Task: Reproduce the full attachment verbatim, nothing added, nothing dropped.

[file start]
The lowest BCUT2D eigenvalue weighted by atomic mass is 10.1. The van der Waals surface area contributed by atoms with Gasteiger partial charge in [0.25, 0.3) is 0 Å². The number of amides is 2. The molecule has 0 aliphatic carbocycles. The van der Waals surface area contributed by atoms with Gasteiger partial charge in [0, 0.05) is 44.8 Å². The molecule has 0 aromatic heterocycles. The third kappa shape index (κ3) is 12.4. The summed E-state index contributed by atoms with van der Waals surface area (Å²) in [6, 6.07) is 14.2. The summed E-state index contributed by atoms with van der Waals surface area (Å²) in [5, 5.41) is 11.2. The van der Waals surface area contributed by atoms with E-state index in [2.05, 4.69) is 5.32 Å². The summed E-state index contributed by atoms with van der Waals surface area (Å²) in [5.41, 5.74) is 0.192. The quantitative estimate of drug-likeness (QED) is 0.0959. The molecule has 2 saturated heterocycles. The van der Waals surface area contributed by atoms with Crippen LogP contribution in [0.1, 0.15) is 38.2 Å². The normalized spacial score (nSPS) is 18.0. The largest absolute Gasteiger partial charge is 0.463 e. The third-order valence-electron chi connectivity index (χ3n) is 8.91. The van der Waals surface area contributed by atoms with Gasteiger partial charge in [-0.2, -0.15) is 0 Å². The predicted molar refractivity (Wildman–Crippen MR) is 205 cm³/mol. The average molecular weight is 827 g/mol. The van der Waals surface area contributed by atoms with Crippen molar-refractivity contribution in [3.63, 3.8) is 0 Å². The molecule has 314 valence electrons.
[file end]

The lowest BCUT2D eigenvalue weighted by atomic mass is 10.1. The van der Waals surface area contributed by atoms with Gasteiger partial charge in [0.25, 0.3) is 0 Å². The number of amides is 2. The molecule has 0 aliphatic carbocycles. The van der Waals surface area contributed by atoms with Gasteiger partial charge in [0, 0.05) is 44.8 Å². The molecule has 0 aromatic heterocycles. The third kappa shape index (κ3) is 12.4. The summed E-state index contributed by atoms with van der Waals surface area (Å²) in [6, 6.07) is 14.2. The summed E-state index contributed by atoms with van der Waals surface area (Å²) in [5, 5.41) is 11.2. The van der Waals surface area contributed by atoms with E-state index in [2.05, 4.69) is 5.32 Å². The summed E-state index contributed by atoms with van der Waals surface area (Å²) in [5.41, 5.74) is 0.192. The quantitative estimate of drug-likeness (QED) is 0.0959. The molecule has 2 saturated heterocycles. The van der Waals surface area contributed by atoms with Crippen LogP contribution in [0.1, 0.15) is 38.2 Å². The normalized spacial score (nSPS) is 18.0. The largest absolute Gasteiger partial charge is 0.463 e. The third-order valence-electron chi connectivity index (χ3n) is 8.91. The van der Waals surface area contributed by atoms with Gasteiger partial charge in [-0.2, -0.15) is 0 Å². The predicted molar refractivity (Wildman–Crippen MR) is 205 cm³/mol. The average molecular weight is 827 g/mol. The van der Waals surface area contributed by atoms with Crippen molar-refractivity contribution in [3.63, 3.8) is 0 Å². The molecule has 314 valence electrons.